From Richard Gunderman at The Conversation:
Wells, one of the founders of science fiction, was a staunch believer in science’s potential. Orwell, on the other hand, cast a much more skeptical eye on science, pointing to its limitations as a guide to human affairs.
Wells’ enthusiasm for science had political implications. Having contemplated in his novels the self-destruction of mankind, Wells believed that humanity’s best hope lay in the creation of a single world government overseen by scientists and engineers. Human beings, he argued, need to set aside religion and nationalism and put their faith in the power of scientifically trained, rational experts.
Orwell was not bashful about criticizing the scientific and political views of his friend Wells. In “What is Science?” he described Wells’ enthusiasm for scientific education as misplaced, in part because it rested on the assumption that the young should be taught more about radioactivity or the stars, rather than how to “think more exactly.”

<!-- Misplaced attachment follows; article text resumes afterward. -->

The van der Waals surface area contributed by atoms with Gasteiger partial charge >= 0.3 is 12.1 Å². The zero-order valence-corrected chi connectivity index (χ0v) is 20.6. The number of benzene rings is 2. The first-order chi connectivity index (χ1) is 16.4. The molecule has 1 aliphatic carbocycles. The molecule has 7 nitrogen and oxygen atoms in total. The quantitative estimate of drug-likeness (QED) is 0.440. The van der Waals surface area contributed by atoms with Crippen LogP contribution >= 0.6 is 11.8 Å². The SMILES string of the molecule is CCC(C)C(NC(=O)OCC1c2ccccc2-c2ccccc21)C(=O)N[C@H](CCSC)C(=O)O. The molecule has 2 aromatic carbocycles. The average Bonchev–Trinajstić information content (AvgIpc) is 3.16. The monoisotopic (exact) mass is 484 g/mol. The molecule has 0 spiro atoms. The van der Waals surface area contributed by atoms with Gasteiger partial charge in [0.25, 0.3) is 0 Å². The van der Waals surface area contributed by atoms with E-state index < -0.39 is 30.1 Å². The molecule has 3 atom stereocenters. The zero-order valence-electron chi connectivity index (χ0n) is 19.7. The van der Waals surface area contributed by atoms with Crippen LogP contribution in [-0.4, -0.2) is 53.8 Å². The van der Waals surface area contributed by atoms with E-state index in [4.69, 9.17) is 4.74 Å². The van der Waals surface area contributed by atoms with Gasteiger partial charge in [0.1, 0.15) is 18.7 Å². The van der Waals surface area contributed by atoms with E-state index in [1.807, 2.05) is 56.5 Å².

Orwell also rejected Wells’ notion that scientific training rendered a person’s approach to all subjects more intelligent than someone who lacked it. Such widely held views, Orwell argued, led naturally to the assumption that the world would be a better place, if only “the scientists were in control of it,” a notion he roundly rejected. More.
Neither of them lived to see the scandals engulfing science today, in terms of the corruption of peer review, for example. A better question now would be Can science save itself?
See also: Can the rot of naturalism be stopped? Relating information to matter and energy might help